performance monitoring of user data packets. application that needs this is in-band performance monitoring of user
data packets.
There is a need to identify flows in MPLS networks for applications There is a need to identify flows in MPLS networks for applications
such as packet loss and packet delay measurement. A method of loss such as packet loss and packet delay measurement. A method of loss
and delay measurement in MPLS networks was defined in [RFC6374]. and delay measurement in MPLS networks was defined in [RFC6374].
When used to measure packet loss [RFC6374] depends on the use of the When used to measure packet loss [RFC6374] depends on the use of the
injected Operations, Administration, and Maintenance (OAM) packets to injected Operations, Administration, and Maintenance (OAM) packets to
designate the beginning and the end of the packet group over which designate the beginning and the end of the packet group over which
packet loss is being measured. Where the misordering of packets from packet loss is being measured. Where the misordering of packets from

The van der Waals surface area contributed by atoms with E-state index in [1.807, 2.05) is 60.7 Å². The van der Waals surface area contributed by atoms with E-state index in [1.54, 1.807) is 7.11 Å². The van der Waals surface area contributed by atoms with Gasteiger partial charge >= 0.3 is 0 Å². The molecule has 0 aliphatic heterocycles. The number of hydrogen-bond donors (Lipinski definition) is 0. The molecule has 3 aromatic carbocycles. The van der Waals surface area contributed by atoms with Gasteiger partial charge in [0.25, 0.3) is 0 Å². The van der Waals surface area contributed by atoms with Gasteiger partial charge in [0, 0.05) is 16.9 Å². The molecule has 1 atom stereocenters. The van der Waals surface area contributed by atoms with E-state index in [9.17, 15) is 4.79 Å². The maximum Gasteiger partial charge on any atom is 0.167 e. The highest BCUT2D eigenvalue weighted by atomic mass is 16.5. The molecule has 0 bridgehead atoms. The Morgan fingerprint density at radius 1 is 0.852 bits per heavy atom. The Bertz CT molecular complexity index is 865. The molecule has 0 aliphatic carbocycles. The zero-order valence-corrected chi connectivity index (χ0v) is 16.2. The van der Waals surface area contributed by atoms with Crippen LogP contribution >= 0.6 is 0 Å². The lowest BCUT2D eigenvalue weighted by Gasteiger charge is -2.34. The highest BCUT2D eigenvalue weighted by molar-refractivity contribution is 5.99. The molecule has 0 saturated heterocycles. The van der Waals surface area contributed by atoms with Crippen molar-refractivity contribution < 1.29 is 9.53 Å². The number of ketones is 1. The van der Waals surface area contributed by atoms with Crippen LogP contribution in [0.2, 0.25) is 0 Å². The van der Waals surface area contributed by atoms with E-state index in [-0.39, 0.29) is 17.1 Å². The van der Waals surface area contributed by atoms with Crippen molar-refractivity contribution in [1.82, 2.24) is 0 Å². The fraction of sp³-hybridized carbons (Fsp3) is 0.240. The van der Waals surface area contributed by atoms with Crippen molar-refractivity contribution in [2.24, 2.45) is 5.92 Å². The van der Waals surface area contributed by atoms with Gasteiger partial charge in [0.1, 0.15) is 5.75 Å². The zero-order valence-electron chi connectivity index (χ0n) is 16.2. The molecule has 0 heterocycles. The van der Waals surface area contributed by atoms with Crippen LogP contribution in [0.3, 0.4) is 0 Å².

one group relative to the following group, or misordering of one of one group relative to the following group, or misordering of one of
the packets being counted relative to the [RFC6374] packet occurs, the packets being counted relative to the [RFC6374] packet occurs,
then an error will occur in the packet loss measurement. In then an error will occur in the packet loss measurement.
addition, this packet performance measurement system needs to be
In addition, this packet performance measurement system needs to be
extended to deal with different granularities of flow and to address extended to deal with different granularities of flow and to address
a number of the multi-point cases in which two or more ingress Label a number of the multi-point cases in which two or more ingress Label
Switching Routers (LSRs) could send packets to one or more Switching Routers (LSRs) could send packets to one or more
destinations. destinations.